Comparing Leadership Styles: Eisenhower and Kennedy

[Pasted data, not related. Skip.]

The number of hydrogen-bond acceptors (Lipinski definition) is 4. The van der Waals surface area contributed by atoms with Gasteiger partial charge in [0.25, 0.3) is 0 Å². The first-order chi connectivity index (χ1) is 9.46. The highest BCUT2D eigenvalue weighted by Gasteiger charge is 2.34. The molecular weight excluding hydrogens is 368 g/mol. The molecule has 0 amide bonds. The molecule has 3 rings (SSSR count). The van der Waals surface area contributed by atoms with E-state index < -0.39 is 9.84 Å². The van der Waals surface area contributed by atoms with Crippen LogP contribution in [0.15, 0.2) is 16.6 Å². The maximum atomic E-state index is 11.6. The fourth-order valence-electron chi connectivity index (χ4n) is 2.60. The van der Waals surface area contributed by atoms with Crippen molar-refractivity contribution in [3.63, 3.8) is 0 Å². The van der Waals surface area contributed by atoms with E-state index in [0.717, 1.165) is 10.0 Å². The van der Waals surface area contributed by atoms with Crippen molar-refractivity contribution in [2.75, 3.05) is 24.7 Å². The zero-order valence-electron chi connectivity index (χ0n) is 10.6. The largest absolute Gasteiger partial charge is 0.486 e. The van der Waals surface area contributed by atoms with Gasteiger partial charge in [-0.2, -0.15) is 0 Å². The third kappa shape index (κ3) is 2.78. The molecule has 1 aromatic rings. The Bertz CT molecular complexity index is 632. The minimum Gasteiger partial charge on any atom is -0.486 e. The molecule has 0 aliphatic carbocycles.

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With the end of World War Two and the presidency of Franklin Roosevelt, the United States emerged on the global stage as one of the planet's great economic and military powers. It is safe to say that with America's change in status, and in conjunction with profound industrial and technological change, that presidential leadership would necessarily have to transform yet again to meet a new era; nowhere could two different styles of leadership to meet the age be seen than in the Cold War administrations of Dwight D. Eisenhower and John F. Kennedy. Both men would exhibit a unique style of leadership suited to the personality of each, and each style could be considered to characterize the administration of each president, but nevertheless, both men would also use very similar leadership styles when necessary in order to attain certain policy goals. Eisenhower's signature leadership style has been characterized as a "hidden hand" sort of style, a style which suited him well in his capacity as the Supreme Allied Commander of European forces in World War II. Indeed, many of Eisenhower's contemporary commentators viewed him as "above the fray" or as a "do nothing" executive who preferred to remain aloof from events as history marched on by. With this "hidden" type of statesmanship, Eisenhower favored remaining behind the scenes as it were, and direct politics and policy without regard for earning credit--though when necessary, as when he ordered the 101st Airborne into Little Rock
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